Don't Make These Hiring Mistakes
Most companies spend a large amount of time, energy, and resources looking for the perfect candidate. After all of this effort, you want to ensure that your newly hired employees are going to stick around.
If you don’t want to increase your company’s turnover rate, avoid these hiring mistakes.
1. Not defining the job
Rather than describing the job, most hiring managers focus too much on describing their ideal candidate. By not clarifying the role, you will spend more time trying to filter out the unqualified candidates. Including the responsibilities of the job will also give candidates an idea of what is expected of them. Also highlight how the candidate will be able to grow in the role and in the company. This will attract the top tier of talent,
as these are often the candidates who are looking to learn and grow in a new position.
2. Disregarding the reference check
Often, hiring managers disregard reference checks. There is an assumption that they’re going to receive positive feedback, otherwise the candidate wouldn’t have given them the contact. But you can learn a lot from a quick call to a candidate’s previous company. In addition to asking about a candidate’s skills, strengths, and weaknesses, try including these questions when conducting your reference check:
Ask questions that are not only related to aptitude but also attitude. After the reference check, don’t forget to review the candidate’s answers in their interview and check if they match.
3. Hiring based on the candidate’s presentation
Employers and hiring managers are guilty of hiring based on personality instead of skills and experience. Most candidates are hired based on their performance during the interview. By putting too much value on a candidate’s presentation, you’re missing out on qualified individuals that are best suited for the job. You must understand that not all candidates are good speakers. So, unless the job requires strong communication skills, don’t hire solely based on presentation and performance.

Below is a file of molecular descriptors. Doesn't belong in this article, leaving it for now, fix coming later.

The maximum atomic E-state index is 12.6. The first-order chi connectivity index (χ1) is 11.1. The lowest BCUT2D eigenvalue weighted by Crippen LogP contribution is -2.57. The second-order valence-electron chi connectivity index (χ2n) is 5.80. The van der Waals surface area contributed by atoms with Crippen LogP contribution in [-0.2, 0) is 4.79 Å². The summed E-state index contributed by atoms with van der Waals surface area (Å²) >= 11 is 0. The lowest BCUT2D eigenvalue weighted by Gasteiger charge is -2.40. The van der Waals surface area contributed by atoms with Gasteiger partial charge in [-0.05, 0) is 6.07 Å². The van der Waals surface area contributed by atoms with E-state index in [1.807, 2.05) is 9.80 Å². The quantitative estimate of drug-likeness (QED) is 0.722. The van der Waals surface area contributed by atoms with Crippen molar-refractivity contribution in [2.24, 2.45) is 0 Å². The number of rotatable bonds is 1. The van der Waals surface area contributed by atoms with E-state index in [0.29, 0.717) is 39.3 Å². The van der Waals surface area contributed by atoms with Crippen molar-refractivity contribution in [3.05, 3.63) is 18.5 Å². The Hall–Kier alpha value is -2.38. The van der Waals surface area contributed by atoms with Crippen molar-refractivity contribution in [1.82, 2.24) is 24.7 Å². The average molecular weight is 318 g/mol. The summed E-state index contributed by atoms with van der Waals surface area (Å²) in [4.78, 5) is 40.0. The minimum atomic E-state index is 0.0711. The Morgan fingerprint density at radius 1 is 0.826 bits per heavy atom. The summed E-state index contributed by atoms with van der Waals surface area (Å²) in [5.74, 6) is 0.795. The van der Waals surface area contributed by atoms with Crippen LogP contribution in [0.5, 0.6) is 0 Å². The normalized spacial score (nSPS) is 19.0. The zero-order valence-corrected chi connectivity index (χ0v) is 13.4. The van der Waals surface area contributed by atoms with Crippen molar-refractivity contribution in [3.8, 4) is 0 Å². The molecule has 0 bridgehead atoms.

4. Forgetting about company culture
Company culture has become a major contributing factor when it comes to accepting or declining a job offer. Why? Money can’t buy happiness and more employees are beginning to see the benefits of working for company that has good benefits and a healthy working environment. When a candidate comes in for an interview, highlight the benefits that your company offers and talk a bit about your company culture.
5. Excluding the team
No hiring manager should be handling the whole process by themselves. The recruitment process should be a team effort. You’re looking for a new addition to the team, so other members should have a say in the final decision. By including the team in the process, you’ll get different insights that could be beneficial to finding the perfect candidate.
6. Using traditional recruiting methods
Hiring is a time-consuming process, and, unfortunately, most recruiters stick to what they know. If you want to increase the size of your candidate pool, do away with the traditional process of simple job postings and waiting for candidates to come to you. Oftentimes, the ideal candidate will be a passive candidate. Most top performers are content in their current jobs, and are not actively checking job boards or seeking a new career. Source passive candidates and be prepared to explain to them why they should make the career change.